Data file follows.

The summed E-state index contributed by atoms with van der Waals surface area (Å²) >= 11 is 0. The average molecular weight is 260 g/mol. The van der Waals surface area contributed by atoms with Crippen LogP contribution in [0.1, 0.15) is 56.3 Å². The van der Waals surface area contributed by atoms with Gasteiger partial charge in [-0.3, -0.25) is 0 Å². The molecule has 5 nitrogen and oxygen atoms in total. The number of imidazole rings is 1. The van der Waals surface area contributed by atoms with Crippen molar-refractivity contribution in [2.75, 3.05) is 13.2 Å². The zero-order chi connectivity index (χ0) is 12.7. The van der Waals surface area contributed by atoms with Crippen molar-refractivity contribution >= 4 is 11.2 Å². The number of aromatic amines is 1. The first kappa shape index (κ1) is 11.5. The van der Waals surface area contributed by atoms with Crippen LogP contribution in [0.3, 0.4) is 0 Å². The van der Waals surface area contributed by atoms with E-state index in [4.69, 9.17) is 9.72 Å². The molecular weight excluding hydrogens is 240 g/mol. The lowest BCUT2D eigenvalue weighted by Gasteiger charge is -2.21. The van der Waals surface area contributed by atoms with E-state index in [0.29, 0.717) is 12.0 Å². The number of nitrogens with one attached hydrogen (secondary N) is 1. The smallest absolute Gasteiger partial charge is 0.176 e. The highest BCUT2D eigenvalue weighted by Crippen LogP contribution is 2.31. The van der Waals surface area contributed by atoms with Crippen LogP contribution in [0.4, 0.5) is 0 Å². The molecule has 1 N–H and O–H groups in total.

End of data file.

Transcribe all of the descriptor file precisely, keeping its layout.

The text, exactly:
The summed E-state index contributed by atoms with van der Waals surface area (Å²) >= 11 is 0. The average molecular weight is 260 g/mol. The van der Waals surface area contributed by atoms with Crippen LogP contribution in [0.1, 0.15) is 56.3 Å². The van der Waals surface area contributed by atoms with Gasteiger partial charge in [-0.3, -0.25) is 0 Å². The molecule has 5 nitrogen and oxygen atoms in total. The number of imidazole rings is 1. The van der Waals surface area contributed by atoms with Crippen molar-refractivity contribution in [2.75, 3.05) is 13.2 Å². The zero-order chi connectivity index (χ0) is 12.7. The van der Waals surface area contributed by atoms with Crippen molar-refractivity contribution >= 4 is 11.2 Å². The number of aromatic amines is 1. The first kappa shape index (κ1) is 11.5. The van der Waals surface area contributed by atoms with Crippen LogP contribution in [0.3, 0.4) is 0 Å². The van der Waals surface area contributed by atoms with E-state index in [4.69, 9.17) is 9.72 Å². The molecular weight excluding hydrogens is 240 g/mol. The lowest BCUT2D eigenvalue weighted by Gasteiger charge is -2.21. The van der Waals surface area contributed by atoms with E-state index in [0.29, 0.717) is 12.0 Å². The number of nitrogens with one attached hydrogen (secondary N) is 1. The smallest absolute Gasteiger partial charge is 0.176 e. The highest BCUT2D eigenvalue weighted by Crippen LogP contribution is 2.31. The van der Waals surface area contributed by atoms with Crippen LogP contribution in [0.4, 0.5) is 0 Å². The molecule has 1 N–H and O–H groups in total.